I am looking at a MSM 3 No 3337. I started sailing this year and this would be my first merlin. Would this be a good boat to start club racing with.
Hi, any of the NSM range are easy to sail and quick, particularly inland. My copy of the Year book suggest that it is an NSM2
Thanks for that. Unfortunately I have got the number wrong, it is NSM 3327. Only 2 ever made. But it sounds from what you said that it’s worth looking at.
Black Adder 3327 is on the for sale list. If it really is going for £900 the rig is probably worth that if the sails are any good and you are getting the hull thrown in for free. There were 2 NSM3's built, this one and Silver Dollar, 3340, which was at Hampton for a while. The design guide says modified to give a bit more buoyancy for heavier crews, but the changes from the successful NSM2 probably quite small. Silver Dollar didn't set the world alight at Hampton in Keith Edwards' hands, but that may have been him not the boat. You won't keep up with Canterbury Tales variants offwind in planing conditions but will be easier to tack and good in lighter conditions I would think.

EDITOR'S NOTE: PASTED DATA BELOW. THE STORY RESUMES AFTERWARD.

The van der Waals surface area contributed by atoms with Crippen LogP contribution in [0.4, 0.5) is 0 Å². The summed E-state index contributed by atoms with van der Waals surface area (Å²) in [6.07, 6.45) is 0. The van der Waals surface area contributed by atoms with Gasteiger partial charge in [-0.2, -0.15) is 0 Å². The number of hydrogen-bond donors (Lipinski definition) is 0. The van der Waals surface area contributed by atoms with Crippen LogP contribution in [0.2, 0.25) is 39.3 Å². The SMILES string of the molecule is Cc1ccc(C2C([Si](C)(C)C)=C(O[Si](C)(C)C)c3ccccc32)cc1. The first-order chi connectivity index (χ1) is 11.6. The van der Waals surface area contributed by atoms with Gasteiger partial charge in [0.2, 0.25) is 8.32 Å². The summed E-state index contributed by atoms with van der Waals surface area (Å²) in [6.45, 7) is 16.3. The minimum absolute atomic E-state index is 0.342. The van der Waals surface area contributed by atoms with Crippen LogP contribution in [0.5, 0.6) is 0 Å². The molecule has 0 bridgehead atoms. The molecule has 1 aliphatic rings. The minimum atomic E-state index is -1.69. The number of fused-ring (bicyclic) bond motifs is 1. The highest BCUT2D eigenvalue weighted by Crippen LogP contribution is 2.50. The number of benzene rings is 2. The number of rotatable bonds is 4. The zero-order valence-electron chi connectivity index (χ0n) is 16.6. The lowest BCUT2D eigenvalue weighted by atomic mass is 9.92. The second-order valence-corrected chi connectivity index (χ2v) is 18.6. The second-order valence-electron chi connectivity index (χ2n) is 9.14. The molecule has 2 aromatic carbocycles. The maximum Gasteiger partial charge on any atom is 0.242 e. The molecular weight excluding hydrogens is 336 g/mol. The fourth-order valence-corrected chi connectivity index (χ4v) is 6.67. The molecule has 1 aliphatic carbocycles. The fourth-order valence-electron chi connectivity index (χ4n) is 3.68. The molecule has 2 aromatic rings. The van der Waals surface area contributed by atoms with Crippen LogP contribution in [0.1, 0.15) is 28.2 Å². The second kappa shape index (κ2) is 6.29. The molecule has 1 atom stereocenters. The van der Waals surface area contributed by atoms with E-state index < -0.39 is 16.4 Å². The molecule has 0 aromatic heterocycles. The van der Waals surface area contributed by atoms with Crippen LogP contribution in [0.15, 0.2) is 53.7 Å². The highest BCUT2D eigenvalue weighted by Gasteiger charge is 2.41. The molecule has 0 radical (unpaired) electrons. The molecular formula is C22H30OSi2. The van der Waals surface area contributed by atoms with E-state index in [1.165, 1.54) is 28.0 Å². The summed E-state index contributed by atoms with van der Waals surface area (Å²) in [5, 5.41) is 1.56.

I also understood that the main mod between NSM II and III was to do with the rig.
Black Adder was designed for the 28st.crews. It was at the Burton Inland Champs.around 1997, not seen it since.
Stuart Bates (MR3615)
BlackAdder has been at Hollingworth for the past few years and is in Beautiful Condition for her age, has gone well against the newer boats at times.
Chris M - 3744
The trouble with older boats is the mix of ambition/ability/capability of the boat.
As an ex-Merlin sailor, and still very interested in the class, I have a question: what makes the Canterbury Tales design such a must have design ? A previous post suggests that it's superior to previous designs downwind in planing conditions. Looking at photos of current designs, they do appear to be wider at the stern than older designs. Are they close to a skiff type design, with lower rocker overall and more planing flat ?